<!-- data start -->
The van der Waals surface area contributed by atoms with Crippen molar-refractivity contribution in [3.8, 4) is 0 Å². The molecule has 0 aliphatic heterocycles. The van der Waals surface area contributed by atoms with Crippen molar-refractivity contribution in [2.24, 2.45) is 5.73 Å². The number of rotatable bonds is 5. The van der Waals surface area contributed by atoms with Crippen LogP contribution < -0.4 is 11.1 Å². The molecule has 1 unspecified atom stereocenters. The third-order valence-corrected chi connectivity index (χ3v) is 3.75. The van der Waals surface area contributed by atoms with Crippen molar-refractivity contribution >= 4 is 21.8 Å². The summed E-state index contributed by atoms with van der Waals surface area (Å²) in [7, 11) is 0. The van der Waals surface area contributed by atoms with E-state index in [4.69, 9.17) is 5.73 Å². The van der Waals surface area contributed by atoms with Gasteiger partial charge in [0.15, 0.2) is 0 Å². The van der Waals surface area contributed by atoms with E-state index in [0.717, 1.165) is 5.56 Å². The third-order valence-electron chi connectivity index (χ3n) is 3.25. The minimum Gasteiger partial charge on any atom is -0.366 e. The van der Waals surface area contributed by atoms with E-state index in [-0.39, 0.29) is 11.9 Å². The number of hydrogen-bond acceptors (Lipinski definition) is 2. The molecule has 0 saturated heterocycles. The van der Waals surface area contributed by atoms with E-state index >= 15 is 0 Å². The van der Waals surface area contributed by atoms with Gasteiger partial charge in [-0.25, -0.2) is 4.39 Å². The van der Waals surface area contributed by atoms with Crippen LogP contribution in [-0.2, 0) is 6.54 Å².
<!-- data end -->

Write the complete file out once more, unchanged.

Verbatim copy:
The van der Waals surface area contributed by atoms with Crippen molar-refractivity contribution in [3.8, 4) is 0 Å². The molecule has 0 aliphatic heterocycles. The van der Waals surface area contributed by atoms with Crippen molar-refractivity contribution in [2.24, 2.45) is 5.73 Å². The number of rotatable bonds is 5. The van der Waals surface area contributed by atoms with Crippen LogP contribution < -0.4 is 11.1 Å². The molecule has 1 unspecified atom stereocenters. The third-order valence-corrected chi connectivity index (χ3v) is 3.75. The van der Waals surface area contributed by atoms with Crippen molar-refractivity contribution >= 4 is 21.8 Å². The summed E-state index contributed by atoms with van der Waals surface area (Å²) in [7, 11) is 0. The van der Waals surface area contributed by atoms with E-state index in [4.69, 9.17) is 5.73 Å². The van der Waals surface area contributed by atoms with Gasteiger partial charge in [0.15, 0.2) is 0 Å². The van der Waals surface area contributed by atoms with E-state index in [0.717, 1.165) is 5.56 Å². The third-order valence-electron chi connectivity index (χ3n) is 3.25. The minimum Gasteiger partial charge on any atom is -0.366 e. The van der Waals surface area contributed by atoms with E-state index in [-0.39, 0.29) is 11.9 Å². The number of hydrogen-bond acceptors (Lipinski definition) is 2. The molecule has 0 saturated heterocycles. The van der Waals surface area contributed by atoms with E-state index >= 15 is 0 Å². The van der Waals surface area contributed by atoms with Gasteiger partial charge in [-0.25, -0.2) is 4.39 Å². The van der Waals surface area contributed by atoms with Crippen LogP contribution in [-0.2, 0) is 6.54 Å².